Early childhood literacy seminar to teach impact of childhood reading

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School is starting back up again, but reading might not be the first thing on a child’s mind. A workshop hosted by Missouri Educational Consultants Wednesday night hopes to change that. 

The Early Literacy for Providers workshop will explain to childcare providers Missouri’s early literacy standards, the stages of early literacy and methods to get children eager to read early on.  

Teaching literacy at a young age is not only important, but it might be a growing issue. According to a study by Scholastic’s The State of Kids & Reading, in 2017 only 51 percent of children surveyed said they enjoyed reading books for fun.  

That number dropped from 58 percent in 2012 and 60 percent in 2010. 

Founder of Missouri Educational Consultants Brandy Van de Riet said increasing children’s interest in reading is something that parents, teachers and childcare providers can easily do.

“The engagement of a child in whether they like to read or don't like to read is based off of early learning experiences,” Van de Riet said. “A lot of times those experiences don't really happen until formal school, where children haven't had the opportunity to spend time with parents reading picture books.”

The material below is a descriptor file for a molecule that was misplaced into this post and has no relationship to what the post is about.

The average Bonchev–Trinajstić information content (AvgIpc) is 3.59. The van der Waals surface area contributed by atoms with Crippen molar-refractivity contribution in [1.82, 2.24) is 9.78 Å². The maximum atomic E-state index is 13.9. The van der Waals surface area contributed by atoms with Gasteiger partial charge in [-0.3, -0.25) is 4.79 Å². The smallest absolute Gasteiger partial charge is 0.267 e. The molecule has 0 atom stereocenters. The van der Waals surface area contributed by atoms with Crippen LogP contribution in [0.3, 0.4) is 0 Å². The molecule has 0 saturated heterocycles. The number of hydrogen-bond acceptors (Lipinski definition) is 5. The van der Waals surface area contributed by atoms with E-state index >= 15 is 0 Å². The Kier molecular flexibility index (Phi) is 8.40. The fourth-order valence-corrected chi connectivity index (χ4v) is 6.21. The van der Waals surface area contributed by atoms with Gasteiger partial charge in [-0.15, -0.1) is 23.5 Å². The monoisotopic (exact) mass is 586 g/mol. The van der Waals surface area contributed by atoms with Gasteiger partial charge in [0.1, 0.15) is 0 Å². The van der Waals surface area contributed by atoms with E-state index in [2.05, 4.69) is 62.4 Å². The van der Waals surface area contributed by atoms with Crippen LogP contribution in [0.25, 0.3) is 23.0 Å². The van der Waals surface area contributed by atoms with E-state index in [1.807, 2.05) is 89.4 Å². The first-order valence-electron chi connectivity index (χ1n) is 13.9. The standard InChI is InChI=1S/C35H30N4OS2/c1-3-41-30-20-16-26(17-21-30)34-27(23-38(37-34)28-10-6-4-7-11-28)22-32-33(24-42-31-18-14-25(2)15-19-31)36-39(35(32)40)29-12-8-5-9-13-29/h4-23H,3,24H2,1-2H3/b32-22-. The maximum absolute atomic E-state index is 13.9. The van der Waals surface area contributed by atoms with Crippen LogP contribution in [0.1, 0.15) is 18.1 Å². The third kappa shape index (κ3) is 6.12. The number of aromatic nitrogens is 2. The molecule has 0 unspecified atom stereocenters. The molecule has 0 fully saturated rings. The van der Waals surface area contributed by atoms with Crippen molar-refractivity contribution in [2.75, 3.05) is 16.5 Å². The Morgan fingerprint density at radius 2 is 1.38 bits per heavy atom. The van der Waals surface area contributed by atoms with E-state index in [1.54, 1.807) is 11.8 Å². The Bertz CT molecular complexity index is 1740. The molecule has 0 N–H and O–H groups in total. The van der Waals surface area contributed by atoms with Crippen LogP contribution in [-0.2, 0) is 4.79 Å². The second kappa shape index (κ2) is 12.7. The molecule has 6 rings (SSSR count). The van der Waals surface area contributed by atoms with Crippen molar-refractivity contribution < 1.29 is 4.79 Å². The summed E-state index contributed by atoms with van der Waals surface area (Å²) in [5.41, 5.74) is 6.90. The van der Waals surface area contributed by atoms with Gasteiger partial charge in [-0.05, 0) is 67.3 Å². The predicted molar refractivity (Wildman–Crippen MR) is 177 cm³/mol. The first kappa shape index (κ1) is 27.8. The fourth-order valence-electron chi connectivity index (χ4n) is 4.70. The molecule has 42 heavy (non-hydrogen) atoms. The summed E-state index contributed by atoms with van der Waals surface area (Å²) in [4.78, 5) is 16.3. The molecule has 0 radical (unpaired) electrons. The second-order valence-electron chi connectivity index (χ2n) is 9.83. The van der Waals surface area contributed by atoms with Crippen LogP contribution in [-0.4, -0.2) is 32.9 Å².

One of the biggest factors that affects early childhood literacy and interest in reading is family income. A study by the Children’s Literacy Foundation showed that 61 percent of low-income families have no age-appropriate books in their homes. While middle-income families have access to nearly 13 books per child. 

“There can be that educational gap that happens once children come to school and that personal success that they have,” she said. “And then moving on later in high school if they're not feeling successful as a learner, then that can inhibit their desire to graduate or their desire to finish an education.”

According to the Children’s Literacy Foundation, one in six children who do not read proficiently in the third grade do not graduate high school. And nearly 68 percent of fourth graders read below a proficient level. The income gap continues to be an issue here, with 82 percent of those children coming from low income families.  

“An adult in poverty tends to have about the same vocabulary as a 3-year-old in a professional household, just because their language register is very different” Van de Riet said. “It’s something you can fix through reading aloud to your kids and thinking about not using slang.”

Wednesdays seminar takes place from 6pm to 8pm. For more information, visit the Missouri Educational Consultant’s website